Methods of Implementation

The Istanbul Convention reflects a comprehensive approach covering the areas of prevention, protection (including provision of support services for survivors), prosecution, and coordinated policies. Hence in addition to its focus on survivors’ rights and protection (it notably requires that States Parties provide adequate general and specialist support services in Art. 20 and 22), it also encourages action over the longer term through prevention measures, and requires the establishment of specialised institutions (national coordinating body), partnerships (including with NGOs), substantial budget allocations and data collection/research programmes to ensure effectiveness and sustainability.

While it cannot impose national budgets, the Istanbul Convention does require that States Parties “allocate appropriate financial and human resources for the adequate implementation of integrated policies, measures and programmes to prevent and combat all forms of violence covered by the scope of this Convention, including those carried out by non-governmental organisations and civil society“ (Art. 8). This commitment can serve as the basis for civil society actors to hold their respective governments accountable with regard to appropriate funding. In addition, it is expected that the Convention’s monitoring mechanism is equipped with an on-going budget, to ensure it can function with full capacity.

The monitoring mechanism of the Instanbul Convention was inspired by the Council of Europe Convention on Action against Trafficking in Human Beings as well as the UN Convention to Eliminate all forms of Discrimination Against Women (CEDAW). It consists of two pillars:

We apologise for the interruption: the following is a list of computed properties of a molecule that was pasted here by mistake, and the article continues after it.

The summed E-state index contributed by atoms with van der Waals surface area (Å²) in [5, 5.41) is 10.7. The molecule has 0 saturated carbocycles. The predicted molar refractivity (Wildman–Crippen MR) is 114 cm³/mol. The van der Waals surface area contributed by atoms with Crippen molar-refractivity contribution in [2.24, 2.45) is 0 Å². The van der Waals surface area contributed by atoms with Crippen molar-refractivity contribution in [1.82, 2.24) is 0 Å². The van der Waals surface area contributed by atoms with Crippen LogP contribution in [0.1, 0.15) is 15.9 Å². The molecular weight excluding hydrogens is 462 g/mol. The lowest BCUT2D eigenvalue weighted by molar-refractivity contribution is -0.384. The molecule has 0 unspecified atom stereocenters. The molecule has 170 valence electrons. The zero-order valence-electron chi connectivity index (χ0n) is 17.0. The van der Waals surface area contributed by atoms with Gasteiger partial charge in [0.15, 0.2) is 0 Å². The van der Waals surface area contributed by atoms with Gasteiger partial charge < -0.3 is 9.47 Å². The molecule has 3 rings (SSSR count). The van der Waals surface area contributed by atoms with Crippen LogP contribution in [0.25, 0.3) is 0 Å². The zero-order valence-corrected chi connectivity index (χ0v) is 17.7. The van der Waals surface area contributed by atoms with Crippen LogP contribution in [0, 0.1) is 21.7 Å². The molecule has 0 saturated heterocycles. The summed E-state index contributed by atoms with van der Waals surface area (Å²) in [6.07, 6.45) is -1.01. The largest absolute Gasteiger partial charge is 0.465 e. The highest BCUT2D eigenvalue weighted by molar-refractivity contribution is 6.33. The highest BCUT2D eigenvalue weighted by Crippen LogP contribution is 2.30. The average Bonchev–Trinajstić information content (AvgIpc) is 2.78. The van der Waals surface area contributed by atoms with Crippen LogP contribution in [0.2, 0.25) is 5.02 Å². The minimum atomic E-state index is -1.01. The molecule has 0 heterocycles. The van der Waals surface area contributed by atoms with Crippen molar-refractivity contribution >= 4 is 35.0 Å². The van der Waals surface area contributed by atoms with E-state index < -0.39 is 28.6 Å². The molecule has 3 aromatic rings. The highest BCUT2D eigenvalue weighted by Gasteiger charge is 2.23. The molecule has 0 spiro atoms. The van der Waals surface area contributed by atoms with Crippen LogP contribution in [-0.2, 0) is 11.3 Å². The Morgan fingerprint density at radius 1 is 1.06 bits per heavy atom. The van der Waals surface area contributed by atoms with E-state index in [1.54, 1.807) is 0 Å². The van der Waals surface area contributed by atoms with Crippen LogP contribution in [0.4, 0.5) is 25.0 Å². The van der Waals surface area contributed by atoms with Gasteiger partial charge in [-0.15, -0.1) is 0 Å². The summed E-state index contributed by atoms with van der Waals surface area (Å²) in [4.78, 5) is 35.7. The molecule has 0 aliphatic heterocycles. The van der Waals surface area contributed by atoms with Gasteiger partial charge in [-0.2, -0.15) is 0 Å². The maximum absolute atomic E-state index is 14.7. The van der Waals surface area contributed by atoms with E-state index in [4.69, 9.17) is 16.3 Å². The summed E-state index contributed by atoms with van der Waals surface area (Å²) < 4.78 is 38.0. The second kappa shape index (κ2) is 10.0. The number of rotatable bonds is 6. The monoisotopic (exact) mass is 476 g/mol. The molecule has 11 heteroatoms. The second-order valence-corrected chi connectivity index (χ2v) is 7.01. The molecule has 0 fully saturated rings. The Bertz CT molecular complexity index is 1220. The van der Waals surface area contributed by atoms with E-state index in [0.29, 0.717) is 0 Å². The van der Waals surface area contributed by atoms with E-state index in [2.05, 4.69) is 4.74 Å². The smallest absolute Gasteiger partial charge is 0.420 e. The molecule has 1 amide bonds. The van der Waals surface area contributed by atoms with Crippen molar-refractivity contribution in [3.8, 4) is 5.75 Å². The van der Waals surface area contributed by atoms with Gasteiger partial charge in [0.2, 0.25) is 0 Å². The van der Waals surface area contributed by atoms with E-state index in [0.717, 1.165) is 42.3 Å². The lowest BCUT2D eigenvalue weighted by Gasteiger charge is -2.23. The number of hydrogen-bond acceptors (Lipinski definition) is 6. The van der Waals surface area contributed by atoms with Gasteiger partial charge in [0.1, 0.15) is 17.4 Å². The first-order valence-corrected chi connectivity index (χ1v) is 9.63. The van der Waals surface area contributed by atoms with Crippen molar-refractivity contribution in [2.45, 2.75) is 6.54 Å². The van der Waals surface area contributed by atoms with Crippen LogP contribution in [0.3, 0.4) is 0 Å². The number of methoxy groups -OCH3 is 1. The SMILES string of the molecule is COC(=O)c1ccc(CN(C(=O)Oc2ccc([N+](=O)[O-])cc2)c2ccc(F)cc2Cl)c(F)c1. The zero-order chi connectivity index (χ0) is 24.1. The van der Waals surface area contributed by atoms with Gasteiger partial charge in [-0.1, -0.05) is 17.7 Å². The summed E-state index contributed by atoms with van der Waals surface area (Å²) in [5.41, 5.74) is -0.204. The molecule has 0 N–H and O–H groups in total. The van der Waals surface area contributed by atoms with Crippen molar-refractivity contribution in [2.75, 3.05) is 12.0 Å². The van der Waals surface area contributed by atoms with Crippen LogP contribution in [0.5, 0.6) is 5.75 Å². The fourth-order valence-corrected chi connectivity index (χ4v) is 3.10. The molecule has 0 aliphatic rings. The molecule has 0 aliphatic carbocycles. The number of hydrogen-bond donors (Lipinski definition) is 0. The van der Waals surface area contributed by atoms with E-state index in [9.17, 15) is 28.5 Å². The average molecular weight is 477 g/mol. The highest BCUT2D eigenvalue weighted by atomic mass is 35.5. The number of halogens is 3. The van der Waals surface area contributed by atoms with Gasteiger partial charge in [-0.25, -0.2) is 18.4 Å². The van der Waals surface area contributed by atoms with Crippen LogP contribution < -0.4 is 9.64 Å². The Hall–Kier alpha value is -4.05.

(a) an independent expert body called Group of Experts on Action against Violence against Women and Domestic Violence (GREVIO), and

(b) the Committee of the Parties, representing Member States. GREVIO will be made up of 10 to 15 members (10 after entry into force, 15 after the 25th ratification) and will release reports with recommendations based on States Parties’ official responses to its monitoring questionnaire, additional information received from a wide range of actors including alternative reports submitted by NGOs and, when needed, country visits. Reports will be transmitted to the Committee of the Parties, where States Parties will be asked to report back by a particular date. The Committee of the Parties will then adopt recommendations on the basis of those reports.